Don't forget to update
your browser pages!
One of my
Dad's favorite sayings was "Knowledge is power!" This page is about what we can all
do to help save more of Houston's homeless and abused animals and why spaying or
neutering your pet is such an important part of responsible pet ownership!
Houston Area Shelters
Offering Pets For Adoption and/or Low Cost Spay and Neuter Services
SHELTERS & Breed Rescue Groups
For a complete list go to:
Area Animal Shelters
Humane Society: 14700 Almeda, 713-433-6421. Adoptions and public
clinic (The Wellness Center) that does spaying and neutering for $30. In
addition, free spaying
and neutering is available to those on public assistance.
Spay-Neuter Assistance Program: 1603 Shepherd, Houston,
713-863-0010. Public clinic performs spaying and neutering and chemical
sterilization. SNAP's mobile clinic,
713-522-2337, provides free spaying and neutering to those on many types
of public assistance.
Society for the Prevention of Cruelty to Animals: 900 Portway,
713-869-7722. The local SPCA provides free spaying and neutering to
those on many types of public assistance; appointments can be made by
calling 713-869-7722, ext. 134, on Thursdays 4-7 p.m.
for Animal Protection: 11925 Katy Freeway, 281-497-0591, adoptions.
County Rabies and Animal Control (county shelter): 612 Canino,
281-999-3191. Adoptions. A link to photos and descriptions of animals
picked up by the county or put up for adoption at the shelter can be
found at www.countypets.com/.
of Animal Regulation and Care (BARC/city shelter): 2700 Evella,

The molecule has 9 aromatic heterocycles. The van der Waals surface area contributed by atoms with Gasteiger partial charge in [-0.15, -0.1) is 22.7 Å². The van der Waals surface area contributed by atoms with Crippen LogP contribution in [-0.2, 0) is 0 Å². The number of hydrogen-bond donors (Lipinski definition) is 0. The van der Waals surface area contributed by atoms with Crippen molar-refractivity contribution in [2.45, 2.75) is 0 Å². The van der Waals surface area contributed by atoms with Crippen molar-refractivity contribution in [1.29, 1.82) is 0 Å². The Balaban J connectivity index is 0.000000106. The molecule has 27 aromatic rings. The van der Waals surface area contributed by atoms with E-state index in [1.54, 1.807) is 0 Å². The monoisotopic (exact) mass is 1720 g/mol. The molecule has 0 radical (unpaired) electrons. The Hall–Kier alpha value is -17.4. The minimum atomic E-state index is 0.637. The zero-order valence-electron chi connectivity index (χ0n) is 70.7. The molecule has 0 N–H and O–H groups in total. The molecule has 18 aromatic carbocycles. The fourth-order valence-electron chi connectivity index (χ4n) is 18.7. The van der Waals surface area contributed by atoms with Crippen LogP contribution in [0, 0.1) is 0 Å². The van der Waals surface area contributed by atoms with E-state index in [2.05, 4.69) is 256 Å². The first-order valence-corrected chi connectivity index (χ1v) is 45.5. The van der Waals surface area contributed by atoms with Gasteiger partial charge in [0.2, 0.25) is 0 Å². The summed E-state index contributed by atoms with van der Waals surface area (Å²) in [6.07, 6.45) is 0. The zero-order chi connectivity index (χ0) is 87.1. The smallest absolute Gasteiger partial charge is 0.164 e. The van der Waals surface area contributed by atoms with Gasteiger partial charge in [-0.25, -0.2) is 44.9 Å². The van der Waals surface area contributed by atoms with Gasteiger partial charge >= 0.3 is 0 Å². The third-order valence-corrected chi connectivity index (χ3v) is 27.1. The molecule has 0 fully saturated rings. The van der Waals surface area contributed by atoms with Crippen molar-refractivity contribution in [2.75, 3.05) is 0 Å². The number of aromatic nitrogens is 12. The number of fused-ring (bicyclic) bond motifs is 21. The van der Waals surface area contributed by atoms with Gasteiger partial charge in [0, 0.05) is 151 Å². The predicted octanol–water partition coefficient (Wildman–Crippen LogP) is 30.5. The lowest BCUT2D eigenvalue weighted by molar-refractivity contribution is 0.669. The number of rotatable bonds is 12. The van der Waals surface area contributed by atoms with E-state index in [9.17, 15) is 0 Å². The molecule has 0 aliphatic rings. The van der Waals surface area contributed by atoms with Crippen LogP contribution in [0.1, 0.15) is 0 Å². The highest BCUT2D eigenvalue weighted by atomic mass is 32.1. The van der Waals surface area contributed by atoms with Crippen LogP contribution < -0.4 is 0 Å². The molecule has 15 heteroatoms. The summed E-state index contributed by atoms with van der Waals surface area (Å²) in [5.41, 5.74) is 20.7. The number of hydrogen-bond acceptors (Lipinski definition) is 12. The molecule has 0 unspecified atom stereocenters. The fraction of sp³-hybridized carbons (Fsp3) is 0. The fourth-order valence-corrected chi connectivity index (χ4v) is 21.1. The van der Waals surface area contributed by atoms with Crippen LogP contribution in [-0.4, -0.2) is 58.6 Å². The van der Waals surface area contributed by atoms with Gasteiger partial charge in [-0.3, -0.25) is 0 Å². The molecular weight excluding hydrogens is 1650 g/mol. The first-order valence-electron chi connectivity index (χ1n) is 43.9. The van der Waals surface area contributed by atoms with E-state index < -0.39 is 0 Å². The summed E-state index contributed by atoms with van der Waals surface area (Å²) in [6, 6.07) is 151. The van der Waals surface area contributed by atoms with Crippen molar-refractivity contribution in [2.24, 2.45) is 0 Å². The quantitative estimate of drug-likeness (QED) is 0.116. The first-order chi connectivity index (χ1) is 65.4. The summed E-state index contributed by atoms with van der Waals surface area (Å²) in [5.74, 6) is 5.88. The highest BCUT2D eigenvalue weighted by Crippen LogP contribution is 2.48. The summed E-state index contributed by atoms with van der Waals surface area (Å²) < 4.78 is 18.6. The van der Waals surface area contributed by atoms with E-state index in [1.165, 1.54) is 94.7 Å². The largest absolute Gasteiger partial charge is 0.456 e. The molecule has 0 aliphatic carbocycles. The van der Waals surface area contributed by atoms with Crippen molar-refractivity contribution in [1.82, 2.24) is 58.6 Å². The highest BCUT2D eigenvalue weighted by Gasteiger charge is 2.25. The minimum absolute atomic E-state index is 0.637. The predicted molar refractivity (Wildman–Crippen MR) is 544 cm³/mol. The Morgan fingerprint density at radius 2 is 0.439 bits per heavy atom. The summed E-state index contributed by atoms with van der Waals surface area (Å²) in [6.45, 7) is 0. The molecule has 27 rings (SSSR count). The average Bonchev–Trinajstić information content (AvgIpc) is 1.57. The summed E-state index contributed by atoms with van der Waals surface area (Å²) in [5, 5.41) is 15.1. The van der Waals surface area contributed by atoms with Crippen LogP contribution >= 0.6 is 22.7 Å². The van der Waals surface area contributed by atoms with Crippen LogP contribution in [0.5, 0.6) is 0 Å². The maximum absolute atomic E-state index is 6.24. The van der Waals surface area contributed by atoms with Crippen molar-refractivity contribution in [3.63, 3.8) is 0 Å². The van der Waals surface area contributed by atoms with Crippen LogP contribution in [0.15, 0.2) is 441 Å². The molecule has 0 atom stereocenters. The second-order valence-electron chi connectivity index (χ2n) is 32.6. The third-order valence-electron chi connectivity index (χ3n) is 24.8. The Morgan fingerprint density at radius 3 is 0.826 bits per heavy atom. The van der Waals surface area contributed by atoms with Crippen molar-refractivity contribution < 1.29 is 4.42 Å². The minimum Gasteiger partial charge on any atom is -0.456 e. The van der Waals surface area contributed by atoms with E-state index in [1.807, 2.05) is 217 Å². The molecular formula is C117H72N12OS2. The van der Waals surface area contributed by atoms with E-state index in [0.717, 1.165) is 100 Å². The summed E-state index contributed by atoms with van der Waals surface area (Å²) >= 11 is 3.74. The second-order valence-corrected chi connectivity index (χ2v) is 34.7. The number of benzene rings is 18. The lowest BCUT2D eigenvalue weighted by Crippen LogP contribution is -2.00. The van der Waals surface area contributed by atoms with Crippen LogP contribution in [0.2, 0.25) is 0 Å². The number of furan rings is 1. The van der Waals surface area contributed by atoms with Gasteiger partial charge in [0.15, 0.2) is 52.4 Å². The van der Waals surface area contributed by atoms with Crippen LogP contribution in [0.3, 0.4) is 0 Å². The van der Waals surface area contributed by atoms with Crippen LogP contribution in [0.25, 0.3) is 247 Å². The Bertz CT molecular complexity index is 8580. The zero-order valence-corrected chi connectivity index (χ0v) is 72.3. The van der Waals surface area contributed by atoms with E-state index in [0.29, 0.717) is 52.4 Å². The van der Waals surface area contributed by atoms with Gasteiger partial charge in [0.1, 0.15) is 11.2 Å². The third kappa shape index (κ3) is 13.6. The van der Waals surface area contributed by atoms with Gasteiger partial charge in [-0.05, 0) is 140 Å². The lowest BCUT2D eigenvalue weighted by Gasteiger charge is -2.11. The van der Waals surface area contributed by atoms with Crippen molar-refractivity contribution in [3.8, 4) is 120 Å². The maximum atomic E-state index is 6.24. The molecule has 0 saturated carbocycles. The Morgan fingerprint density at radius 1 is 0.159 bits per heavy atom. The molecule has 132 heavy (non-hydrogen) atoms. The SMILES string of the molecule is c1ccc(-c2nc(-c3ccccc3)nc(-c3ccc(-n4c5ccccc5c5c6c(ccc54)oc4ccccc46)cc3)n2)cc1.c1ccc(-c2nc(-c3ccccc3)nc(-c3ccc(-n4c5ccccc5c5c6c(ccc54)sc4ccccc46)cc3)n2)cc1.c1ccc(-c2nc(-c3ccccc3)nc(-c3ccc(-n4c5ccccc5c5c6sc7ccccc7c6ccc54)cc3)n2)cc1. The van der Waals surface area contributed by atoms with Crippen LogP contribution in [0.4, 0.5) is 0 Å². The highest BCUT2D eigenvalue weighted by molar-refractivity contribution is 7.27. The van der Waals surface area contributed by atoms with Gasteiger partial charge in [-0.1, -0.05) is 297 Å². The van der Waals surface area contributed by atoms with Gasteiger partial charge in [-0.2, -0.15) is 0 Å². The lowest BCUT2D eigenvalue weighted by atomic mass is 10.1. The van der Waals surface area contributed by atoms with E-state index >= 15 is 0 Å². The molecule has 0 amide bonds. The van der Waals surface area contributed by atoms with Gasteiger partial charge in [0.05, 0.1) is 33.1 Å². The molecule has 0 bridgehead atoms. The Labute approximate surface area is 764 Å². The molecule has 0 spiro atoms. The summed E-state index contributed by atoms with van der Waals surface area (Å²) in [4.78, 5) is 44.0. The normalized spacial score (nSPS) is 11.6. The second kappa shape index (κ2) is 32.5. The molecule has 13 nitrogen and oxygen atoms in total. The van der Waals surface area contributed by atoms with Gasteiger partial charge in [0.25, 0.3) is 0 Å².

breed rescue is: Breed rescue programs
provide help for unwanted, abandoned, lost and abused pets.
To adopt a German Shepherd Dog,
To adopt a Lab, contact:
Southeast Texas Labrador Retriever Rescue:
To adopt a Border Collie,
To adopt a mixed breed contact any of the
Houston shelters listed above or : Baytown Humane
Society (281) 424-3103
BARC is looking for help in its mission of assisting the city Bureau of Animal Regulation and Care.• What the group does: Helps BARC find homes for animals by bringing them to pet stores on Saturdays for possible adoption; also raises money for BARC to buy items not in the budget.• How to help: E-mail Friends of BARC President Leigh Hollyer at
I have long felt that if my fellow
Houstonians only knew how many animals are suffering and dying right here in our
own city and county, because of pet overpopulation and lack of responsible
ownership, we would band together to prevent this awful waste of life. This is a tragic problem, but one with a solution! We should
all commend the Houston Chronicle and reporter Bill Murphy for the recent series
of articles that is at long last shining a light on the plight of homeless
animals in our community. The bible says that "a just man cares for
his animals." Likewise, a humane society and community must care for its animals.
80,000 of the more than 100,000 animals that come into the five primary
(Harris County) shelters annually are killed...About 80 percent of the
dogs and cats killed last year were healthy, said veterinarian Dawn
Blackmar, the county shelter's director."
people imagine they can bring their problem pets to the local shelter
and the pet will be adopted to a good home. However, the number of
potential adoptive homes do not begin to equal the number of surrendered
pets added to the number of street strays. Here is the
reality: According to recent stories in the Houston Chronicle,
has five primary shelters, operated by the county, the city of Houston,
the Houston Society for the Prevention of Cruelty to Animals, the
Houston Humane Society, and Citizens for Animal Protection..."The five shelters, along with veterinary offices,